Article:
Women Talking

women+talking

If you only have two choices, how much choice do you have? That’s one of many questions raised in Women Talking (opening in the U.S. on December 23), a dialogue-driven drama about a group of Mennonite women trying to decide what to do: fight or flee. It’s recently been revealed that some of the men in the community have been dosing some of the women (and girls) with cow tranquilizer and raping them while they’re unconscious at night. The men responsible have been taken away, but they’ll be out on bail soon, and will come back to the colony — and to the women. Three initial choices are laid out for the women: Do nothing, stay and fight, or leave. The last two options finish in a tie, so eight of the women discuss whether to stay or go, and before long the notion of staying recedes into the distance.

Women Talking is the third narrative feature directed by Sarah Polley (Away from Her, Take This Waltz), who seems drawn to material that shows people in all their unlovely complications. Bur her gaze is warm, not cold, and here she simply provides a space for the frequently voiceless to speak. What’s compelling about the drama, aside from the ticking-clock structure and the ghastly situation itself, is the various women’s responses to the assaults and to the realities of the aftermath. If they don’t forgive the rapists, they will be denied entry to Heaven. If they do forgive the rapists, how can that possibly please God? Why didn’t He stop the violence in the first place? And so forth.

The movie, as well as the Miriam Toews novel it’s adapting, is based on an actual incident in a Bolivian Mennonite colony in 2011. Questions of faith are prominent in the women’s discussions, but don’t really dominate. Some of the issues, I guess, would be brought up in a less devout group of women. One particularly bitter abuse survivor, Mariche (Jessie Buckley), angrily asks another woman in the group why the assault seems to have affected her more than the others. It might seem an uncommonly callous thing to ask until you learn that Mariche is routinely beaten by her husband. The violence inflicted on her has blown out a large chunk of her ability to empathize with others’ pain. Not every victim is as kindly and “nice” as some would like them to be, and Polley knows this and shows it.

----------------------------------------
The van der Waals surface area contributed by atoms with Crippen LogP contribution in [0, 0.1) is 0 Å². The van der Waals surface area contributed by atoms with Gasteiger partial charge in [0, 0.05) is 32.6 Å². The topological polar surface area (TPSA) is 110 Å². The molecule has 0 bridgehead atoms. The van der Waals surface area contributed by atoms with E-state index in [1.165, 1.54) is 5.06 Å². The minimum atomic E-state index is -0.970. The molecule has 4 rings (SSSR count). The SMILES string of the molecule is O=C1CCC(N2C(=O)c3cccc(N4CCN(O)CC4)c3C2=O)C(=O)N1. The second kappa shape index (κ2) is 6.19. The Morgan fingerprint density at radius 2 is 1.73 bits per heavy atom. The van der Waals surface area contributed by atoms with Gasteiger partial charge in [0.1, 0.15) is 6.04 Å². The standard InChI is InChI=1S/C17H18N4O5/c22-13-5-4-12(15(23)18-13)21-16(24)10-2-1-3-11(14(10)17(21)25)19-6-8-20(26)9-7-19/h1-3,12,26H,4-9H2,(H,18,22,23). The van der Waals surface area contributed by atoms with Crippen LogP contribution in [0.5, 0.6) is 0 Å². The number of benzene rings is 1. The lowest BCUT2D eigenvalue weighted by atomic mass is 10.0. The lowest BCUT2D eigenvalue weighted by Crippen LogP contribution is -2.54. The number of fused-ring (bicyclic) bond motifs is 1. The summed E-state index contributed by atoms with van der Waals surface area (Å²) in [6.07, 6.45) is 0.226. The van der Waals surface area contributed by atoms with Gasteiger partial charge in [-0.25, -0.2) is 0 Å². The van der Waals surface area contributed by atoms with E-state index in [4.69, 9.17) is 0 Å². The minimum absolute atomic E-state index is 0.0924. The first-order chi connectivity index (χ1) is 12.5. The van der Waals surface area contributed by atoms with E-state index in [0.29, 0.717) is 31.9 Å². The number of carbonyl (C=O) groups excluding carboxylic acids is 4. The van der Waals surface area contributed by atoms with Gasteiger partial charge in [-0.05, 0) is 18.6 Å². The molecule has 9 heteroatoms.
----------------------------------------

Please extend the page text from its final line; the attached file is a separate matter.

Those with the patience to sit and listen will be rewarded with some top-notch performances; Polley even gets a subtly warm turn from Rooney Mara as Ona, whose encounter with a nighttime rapist has left her pregnant. Ona is also sweet on August (Ben Whishaw), a young man from an excommunicated family who has come to the colony as a teacher for the boys. (The girls aren’t taught to read or write.) I kept expecting August to turn out to be slimy, but no, Polley does believe “not all men” (a character even says it). Her film privileges women but is more concerned with what they choose to do with the information they’ve been given. One survivor has changed their name from Nettie to Melvin, and doesn’t speak to anyone except the children; a whole fascinating movie could be made about Melvin (played by trans nonbinary actor August Winter). 

It’s not a “likable” film — it’s grim, with some dots of humor — but I don’t think it was meant to be. It grapples with the subject of women in a society where their options are limited, and that subject expands beyond the literal scenario in a Mennonite colony the more we let the story wash around our brains. It’s jarring as hell when a truck drives slowly past the community’s house, blaring the Monkees’ “Daydream Believer” over a loudspeaker along with a voice encouraging the colonists to come out and be counted for the 2010 census. In a little touch typical of scripter-director Polley’s method here, the teacher August, who left the community for a while to go to university, sings softly along with the song, which he might remember from his time outside. The movie is built out of little human moments like that. If we’re waiting for the women to stop talking and start doing — as a century of male-steered movies have conditioned us to want — we might miss those moments, and the movie. 

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